cover image Way to the Cats

Way to the Cats

Yehoshua Kenaz. Steerforth Press, $20 (325pp) ISBN 978-1-883642-20-4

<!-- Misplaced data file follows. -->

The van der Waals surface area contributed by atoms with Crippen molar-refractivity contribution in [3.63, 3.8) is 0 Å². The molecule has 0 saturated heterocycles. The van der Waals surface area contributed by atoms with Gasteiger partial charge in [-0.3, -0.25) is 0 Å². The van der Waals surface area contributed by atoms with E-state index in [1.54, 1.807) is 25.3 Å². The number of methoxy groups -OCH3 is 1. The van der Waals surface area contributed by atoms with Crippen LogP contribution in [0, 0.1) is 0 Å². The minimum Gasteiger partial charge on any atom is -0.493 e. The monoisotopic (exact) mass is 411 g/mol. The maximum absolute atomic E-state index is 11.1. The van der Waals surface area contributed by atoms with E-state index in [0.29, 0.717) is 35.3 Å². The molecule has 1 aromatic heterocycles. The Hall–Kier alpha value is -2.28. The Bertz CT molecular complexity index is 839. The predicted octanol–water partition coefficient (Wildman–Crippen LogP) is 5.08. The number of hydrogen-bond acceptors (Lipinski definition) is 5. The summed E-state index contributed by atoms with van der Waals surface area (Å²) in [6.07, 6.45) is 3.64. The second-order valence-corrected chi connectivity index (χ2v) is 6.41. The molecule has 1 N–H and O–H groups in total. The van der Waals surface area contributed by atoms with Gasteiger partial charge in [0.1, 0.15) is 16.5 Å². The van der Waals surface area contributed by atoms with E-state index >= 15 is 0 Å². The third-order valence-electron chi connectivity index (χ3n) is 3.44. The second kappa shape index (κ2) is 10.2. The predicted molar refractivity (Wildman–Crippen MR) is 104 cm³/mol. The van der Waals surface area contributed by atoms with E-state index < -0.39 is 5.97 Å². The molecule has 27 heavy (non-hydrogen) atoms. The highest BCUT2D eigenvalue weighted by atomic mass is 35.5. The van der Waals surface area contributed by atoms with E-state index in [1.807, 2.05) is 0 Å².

A throbbing hymn to life, Israeli novelist Kenaz's unflinching exploration of the indignities, loneliness and struggles of old age centers on crusty Yolanda Moscowitz, a 76-year-old retired French teacher living in a Tel Aviv geriatric hospital after a crippling fall. Regarded as one of Israel's best novelists, but scarcely known outside his native land, Kenaz peoples Yolanda's ward with vivid characters: neurotics, seducers, con artists, romantics and lost souls who sporadically rise above the banality of their existence through quiet epiphanies or by facing terminal illness with courage. Perceptive, if slightly paranoid Yolanda, had been married to an abusive French alcoholic. Alone now, she dreads death and seeks a partner against oblivion in fellow patient Lazar Kagan, an ebullient painter who attracts her by reciting Baudelaire. Even when Yolanda returns home, thoughts of death are omnipresent, spurred by her manic-depressive neighbor, who feeds swarms of cats, and an anonymous phone-caller warning Yolanda of a swindler from the ward. One of the first titles for this new press, Kenaz's beautifully translated novel is significant for its sharp observation and utter lack of sentimentality and pretense in confronting the meaning of life and the issue of death. (Mar.)